The Russians have gone into a defensive posture, and they have more troops now than they had at the start of the war.
In September of last year, Ukraine took a tactic from the U.S. playbook and executed a “Thunder Run” — a high-risk, high-reward, balls-to-the-wall push into enemy territory that happens so fast, it’s meant to shock and demoralize the enemy.
The last time Ukraine did this, they smashed through Russian lines in the Kharkiv region and then kept going — rushing through villages and cities — while the Russians dropped their rifles and ran, leaving behind military hardware and fully-stocked ammo depots.
The Ukrainian military punched 80 km into Russian-held territory, right up to the Russian border. By the time the Ukrainians had stopped to take a breath, they had captured an area larger than Delaware.
Also called a “reconnaissance by force,” or “reconnaissance by fire,” the key to a successful thunder run is speed and violence that results in enemy confusion.
During the Iraq War, the American commander of the 2nd Brigade, Third Infantry Division Col. David Perkins once said about attacking Baghdad, “My goal was to create as much confusion as I can inside the city because I had found that my soldiers can react to chaos much better than the enemy can.”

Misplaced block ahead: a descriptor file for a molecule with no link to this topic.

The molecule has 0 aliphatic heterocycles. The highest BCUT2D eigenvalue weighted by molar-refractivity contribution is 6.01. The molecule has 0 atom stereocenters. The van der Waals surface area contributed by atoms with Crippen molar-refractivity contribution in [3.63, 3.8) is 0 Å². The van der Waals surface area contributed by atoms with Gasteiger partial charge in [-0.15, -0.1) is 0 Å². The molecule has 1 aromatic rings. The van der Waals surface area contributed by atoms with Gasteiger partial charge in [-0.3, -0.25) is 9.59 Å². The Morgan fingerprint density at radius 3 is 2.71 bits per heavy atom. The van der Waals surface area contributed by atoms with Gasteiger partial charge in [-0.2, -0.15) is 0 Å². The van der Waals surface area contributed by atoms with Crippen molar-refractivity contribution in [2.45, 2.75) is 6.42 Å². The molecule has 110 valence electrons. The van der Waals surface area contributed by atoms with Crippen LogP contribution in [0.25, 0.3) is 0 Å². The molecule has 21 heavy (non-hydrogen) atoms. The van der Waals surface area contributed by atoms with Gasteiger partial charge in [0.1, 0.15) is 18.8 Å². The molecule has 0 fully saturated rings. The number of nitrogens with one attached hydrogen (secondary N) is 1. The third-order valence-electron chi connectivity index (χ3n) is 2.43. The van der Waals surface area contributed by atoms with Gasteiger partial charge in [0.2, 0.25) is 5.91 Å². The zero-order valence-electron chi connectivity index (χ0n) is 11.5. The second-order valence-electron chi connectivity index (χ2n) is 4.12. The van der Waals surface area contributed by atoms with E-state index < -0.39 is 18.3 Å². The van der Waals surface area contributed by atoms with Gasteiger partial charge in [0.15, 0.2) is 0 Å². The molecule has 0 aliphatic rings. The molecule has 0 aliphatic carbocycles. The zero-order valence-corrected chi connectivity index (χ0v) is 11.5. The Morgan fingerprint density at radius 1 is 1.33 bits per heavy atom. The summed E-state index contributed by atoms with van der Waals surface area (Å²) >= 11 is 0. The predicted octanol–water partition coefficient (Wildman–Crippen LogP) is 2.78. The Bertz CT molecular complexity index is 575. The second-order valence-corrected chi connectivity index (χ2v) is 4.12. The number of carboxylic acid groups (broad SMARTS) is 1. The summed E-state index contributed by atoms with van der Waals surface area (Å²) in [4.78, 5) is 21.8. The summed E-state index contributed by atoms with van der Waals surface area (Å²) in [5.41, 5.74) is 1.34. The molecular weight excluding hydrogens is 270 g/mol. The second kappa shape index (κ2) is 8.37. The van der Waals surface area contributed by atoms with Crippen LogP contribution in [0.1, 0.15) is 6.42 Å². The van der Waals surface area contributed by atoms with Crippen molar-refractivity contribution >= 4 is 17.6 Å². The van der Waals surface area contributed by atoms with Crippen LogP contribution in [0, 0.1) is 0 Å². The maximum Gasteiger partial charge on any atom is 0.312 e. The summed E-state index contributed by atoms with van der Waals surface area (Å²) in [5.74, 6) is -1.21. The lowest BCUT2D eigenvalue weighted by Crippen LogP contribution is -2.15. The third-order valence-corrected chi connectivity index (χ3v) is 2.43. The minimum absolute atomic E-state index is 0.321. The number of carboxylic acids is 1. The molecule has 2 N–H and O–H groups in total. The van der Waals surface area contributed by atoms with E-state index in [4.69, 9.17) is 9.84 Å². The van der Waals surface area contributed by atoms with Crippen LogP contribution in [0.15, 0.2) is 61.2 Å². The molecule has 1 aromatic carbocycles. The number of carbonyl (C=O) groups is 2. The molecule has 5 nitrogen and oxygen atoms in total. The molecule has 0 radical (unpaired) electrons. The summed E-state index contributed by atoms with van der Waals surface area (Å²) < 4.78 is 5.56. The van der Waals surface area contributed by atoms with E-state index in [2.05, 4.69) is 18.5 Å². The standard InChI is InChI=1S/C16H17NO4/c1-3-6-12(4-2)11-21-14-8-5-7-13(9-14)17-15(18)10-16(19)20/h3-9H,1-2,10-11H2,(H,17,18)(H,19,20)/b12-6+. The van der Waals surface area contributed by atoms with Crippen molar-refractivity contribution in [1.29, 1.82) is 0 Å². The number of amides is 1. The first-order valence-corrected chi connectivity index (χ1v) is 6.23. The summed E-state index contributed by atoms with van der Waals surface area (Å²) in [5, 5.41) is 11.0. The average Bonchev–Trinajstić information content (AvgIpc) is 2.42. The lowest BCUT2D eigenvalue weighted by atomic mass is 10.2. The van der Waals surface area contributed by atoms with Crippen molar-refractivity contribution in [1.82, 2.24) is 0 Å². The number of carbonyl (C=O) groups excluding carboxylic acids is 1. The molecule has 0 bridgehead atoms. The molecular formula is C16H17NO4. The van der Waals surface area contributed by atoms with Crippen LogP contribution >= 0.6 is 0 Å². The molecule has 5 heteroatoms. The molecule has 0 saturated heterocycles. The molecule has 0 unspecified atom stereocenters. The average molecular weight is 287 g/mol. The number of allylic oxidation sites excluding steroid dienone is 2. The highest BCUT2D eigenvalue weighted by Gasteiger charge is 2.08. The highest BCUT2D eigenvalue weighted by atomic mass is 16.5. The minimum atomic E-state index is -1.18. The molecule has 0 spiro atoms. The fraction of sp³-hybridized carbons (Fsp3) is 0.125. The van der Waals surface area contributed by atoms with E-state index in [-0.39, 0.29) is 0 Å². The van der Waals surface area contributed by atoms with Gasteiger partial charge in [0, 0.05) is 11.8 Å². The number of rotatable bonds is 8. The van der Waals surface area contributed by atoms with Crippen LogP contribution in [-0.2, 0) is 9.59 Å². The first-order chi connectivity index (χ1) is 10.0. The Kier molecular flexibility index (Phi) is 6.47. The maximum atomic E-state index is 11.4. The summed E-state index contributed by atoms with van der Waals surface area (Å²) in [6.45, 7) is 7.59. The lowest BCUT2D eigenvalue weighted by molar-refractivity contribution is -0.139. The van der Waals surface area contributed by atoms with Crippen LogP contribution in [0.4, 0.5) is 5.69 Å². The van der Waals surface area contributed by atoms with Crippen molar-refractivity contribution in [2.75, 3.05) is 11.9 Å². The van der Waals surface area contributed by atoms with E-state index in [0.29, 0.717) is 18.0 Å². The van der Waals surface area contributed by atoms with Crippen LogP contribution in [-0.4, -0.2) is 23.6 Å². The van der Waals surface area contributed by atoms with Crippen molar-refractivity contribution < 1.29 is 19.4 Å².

Last year, the conditions in September were ripe for a lightning-fast Ukrainian attack. Russian defenses had been slowly eroding over the summer months leading up to Ukraine’s stunning victory.
Ukraine established well-organized communication channels and practiced excellent command and control that allowed them to coordinate numerous units, including airpower, artillery, air defense, and nearly 10,000 infantrymen — all working in harmony.
But what about today? Could Ukraine do it again?
Ukraine’s success last year was largely a product of surprise — they caught the Russians completely off guard. In contrast, Ukraine’s upcoming Spring counter-offensive is well-known and all but guaranteed.
Even the Russians are expecting it and have shifted from an offensive posture (except in Bakhmut) to a defensive one.